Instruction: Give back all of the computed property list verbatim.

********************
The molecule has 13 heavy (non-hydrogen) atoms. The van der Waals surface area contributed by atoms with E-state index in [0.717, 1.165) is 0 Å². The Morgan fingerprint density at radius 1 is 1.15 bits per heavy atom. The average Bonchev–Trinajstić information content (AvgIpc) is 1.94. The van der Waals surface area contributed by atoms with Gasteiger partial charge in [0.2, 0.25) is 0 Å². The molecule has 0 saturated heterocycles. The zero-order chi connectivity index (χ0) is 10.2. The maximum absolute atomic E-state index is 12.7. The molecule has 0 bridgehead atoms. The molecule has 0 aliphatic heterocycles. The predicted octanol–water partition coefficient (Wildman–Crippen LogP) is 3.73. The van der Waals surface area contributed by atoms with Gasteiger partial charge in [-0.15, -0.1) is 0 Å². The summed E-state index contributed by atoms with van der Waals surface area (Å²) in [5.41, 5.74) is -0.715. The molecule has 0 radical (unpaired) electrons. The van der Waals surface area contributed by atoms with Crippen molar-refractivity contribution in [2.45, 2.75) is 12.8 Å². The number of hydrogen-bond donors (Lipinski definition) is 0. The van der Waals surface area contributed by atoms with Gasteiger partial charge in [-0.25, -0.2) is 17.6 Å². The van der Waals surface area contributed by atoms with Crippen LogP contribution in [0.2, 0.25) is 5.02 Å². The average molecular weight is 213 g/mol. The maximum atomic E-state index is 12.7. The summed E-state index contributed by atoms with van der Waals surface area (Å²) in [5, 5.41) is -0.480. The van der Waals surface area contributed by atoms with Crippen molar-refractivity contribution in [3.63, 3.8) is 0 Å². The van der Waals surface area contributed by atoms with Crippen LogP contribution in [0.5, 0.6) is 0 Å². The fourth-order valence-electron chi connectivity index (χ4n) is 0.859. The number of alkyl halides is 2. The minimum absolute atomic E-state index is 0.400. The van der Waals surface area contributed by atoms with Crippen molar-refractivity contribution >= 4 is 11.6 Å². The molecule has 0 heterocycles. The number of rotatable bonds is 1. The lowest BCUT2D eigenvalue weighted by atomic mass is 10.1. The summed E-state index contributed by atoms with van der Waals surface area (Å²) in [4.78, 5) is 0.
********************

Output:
The molecule has 13 heavy (non-hydrogen) atoms. The van der Waals surface area contributed by atoms with E-state index in [0.717, 1.165) is 0 Å². The Morgan fingerprint density at radius 1 is 1.15 bits per heavy atom. The average Bonchev–Trinajstić information content (AvgIpc) is 1.94. The van der Waals surface area contributed by atoms with Gasteiger partial charge in [0.2, 0.25) is 0 Å². The molecule has 0 saturated heterocycles. The zero-order chi connectivity index (χ0) is 10.2. The maximum absolute atomic E-state index is 12.7. The molecule has 0 bridgehead atoms. The molecule has 0 aliphatic heterocycles. The predicted octanol–water partition coefficient (Wildman–Crippen LogP) is 3.73. The van der Waals surface area contributed by atoms with Gasteiger partial charge in [-0.15, -0.1) is 0 Å². The summed E-state index contributed by atoms with van der Waals surface area (Å²) in [5.41, 5.74) is -0.715. The molecule has 0 radical (unpaired) electrons. The van der Waals surface area contributed by atoms with Crippen molar-refractivity contribution in [2.45, 2.75) is 12.8 Å². The number of hydrogen-bond donors (Lipinski definition) is 0. The van der Waals surface area contributed by atoms with Gasteiger partial charge in [-0.25, -0.2) is 17.6 Å². The van der Waals surface area contributed by atoms with Crippen LogP contribution in [0.2, 0.25) is 5.02 Å². The average molecular weight is 213 g/mol. The maximum atomic E-state index is 12.7. The summed E-state index contributed by atoms with van der Waals surface area (Å²) in [5, 5.41) is -0.480. The van der Waals surface area contributed by atoms with Crippen molar-refractivity contribution in [3.63, 3.8) is 0 Å². The van der Waals surface area contributed by atoms with Crippen LogP contribution in [0.5, 0.6) is 0 Å². The fourth-order valence-electron chi connectivity index (χ4n) is 0.859. The number of alkyl halides is 2. The minimum absolute atomic E-state index is 0.400. The van der Waals surface area contributed by atoms with Crippen molar-refractivity contribution >= 4 is 11.6 Å². The molecule has 0 heterocycles. The number of rotatable bonds is 1. The lowest BCUT2D eigenvalue weighted by atomic mass is 10.1. The summed E-state index contributed by atoms with van der Waals surface area (Å²) in [4.78, 5) is 0.